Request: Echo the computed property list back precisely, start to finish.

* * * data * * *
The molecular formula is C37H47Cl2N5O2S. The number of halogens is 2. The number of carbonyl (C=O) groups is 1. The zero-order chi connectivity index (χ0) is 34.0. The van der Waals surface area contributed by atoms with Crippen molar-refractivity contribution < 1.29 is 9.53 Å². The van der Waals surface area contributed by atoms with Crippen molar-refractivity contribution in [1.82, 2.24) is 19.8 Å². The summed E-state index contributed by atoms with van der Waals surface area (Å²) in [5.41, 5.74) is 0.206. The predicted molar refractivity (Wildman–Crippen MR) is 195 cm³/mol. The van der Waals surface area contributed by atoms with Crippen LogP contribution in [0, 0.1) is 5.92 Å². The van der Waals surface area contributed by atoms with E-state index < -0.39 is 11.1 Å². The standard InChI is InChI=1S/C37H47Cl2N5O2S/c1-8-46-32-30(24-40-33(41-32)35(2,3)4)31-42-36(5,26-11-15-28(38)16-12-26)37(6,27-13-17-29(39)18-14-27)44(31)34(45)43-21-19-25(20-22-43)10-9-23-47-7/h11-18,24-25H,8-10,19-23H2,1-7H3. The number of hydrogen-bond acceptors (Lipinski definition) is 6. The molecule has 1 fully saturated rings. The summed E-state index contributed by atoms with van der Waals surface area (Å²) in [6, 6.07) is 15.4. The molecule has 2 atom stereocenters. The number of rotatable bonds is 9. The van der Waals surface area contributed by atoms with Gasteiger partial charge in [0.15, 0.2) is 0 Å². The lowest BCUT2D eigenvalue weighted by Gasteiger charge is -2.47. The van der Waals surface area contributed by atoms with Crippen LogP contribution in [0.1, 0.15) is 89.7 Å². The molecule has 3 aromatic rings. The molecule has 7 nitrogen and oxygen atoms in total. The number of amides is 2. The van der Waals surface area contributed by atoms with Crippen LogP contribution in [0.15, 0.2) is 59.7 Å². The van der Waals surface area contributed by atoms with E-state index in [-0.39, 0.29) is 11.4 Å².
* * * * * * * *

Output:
The molecular formula is C37H47Cl2N5O2S. The number of halogens is 2. The number of carbonyl (C=O) groups is 1. The zero-order chi connectivity index (χ0) is 34.0. The van der Waals surface area contributed by atoms with Crippen molar-refractivity contribution < 1.29 is 9.53 Å². The van der Waals surface area contributed by atoms with Crippen molar-refractivity contribution in [1.82, 2.24) is 19.8 Å². The summed E-state index contributed by atoms with van der Waals surface area (Å²) in [5.41, 5.74) is 0.206. The predicted molar refractivity (Wildman–Crippen MR) is 195 cm³/mol. The van der Waals surface area contributed by atoms with Crippen LogP contribution in [0, 0.1) is 5.92 Å². The van der Waals surface area contributed by atoms with E-state index < -0.39 is 11.1 Å². The standard InChI is InChI=1S/C37H47Cl2N5O2S/c1-8-46-32-30(24-40-33(41-32)35(2,3)4)31-42-36(5,26-11-15-28(38)16-12-26)37(6,27-13-17-29(39)18-14-27)44(31)34(45)43-21-19-25(20-22-43)10-9-23-47-7/h11-18,24-25H,8-10,19-23H2,1-7H3. The number of hydrogen-bond acceptors (Lipinski definition) is 6. The molecule has 1 fully saturated rings. The summed E-state index contributed by atoms with van der Waals surface area (Å²) in [6, 6.07) is 15.4. The molecule has 2 atom stereocenters. The number of rotatable bonds is 9. The van der Waals surface area contributed by atoms with Gasteiger partial charge in [0.15, 0.2) is 0 Å². The lowest BCUT2D eigenvalue weighted by Gasteiger charge is -2.47. The van der Waals surface area contributed by atoms with Crippen LogP contribution in [0.1, 0.15) is 89.7 Å². The molecule has 3 aromatic rings. The molecule has 7 nitrogen and oxygen atoms in total. The number of amides is 2. The van der Waals surface area contributed by atoms with Crippen LogP contribution in [0.15, 0.2) is 59.7 Å². The van der Waals surface area contributed by atoms with E-state index in [-0.39, 0.29) is 11.4 Å².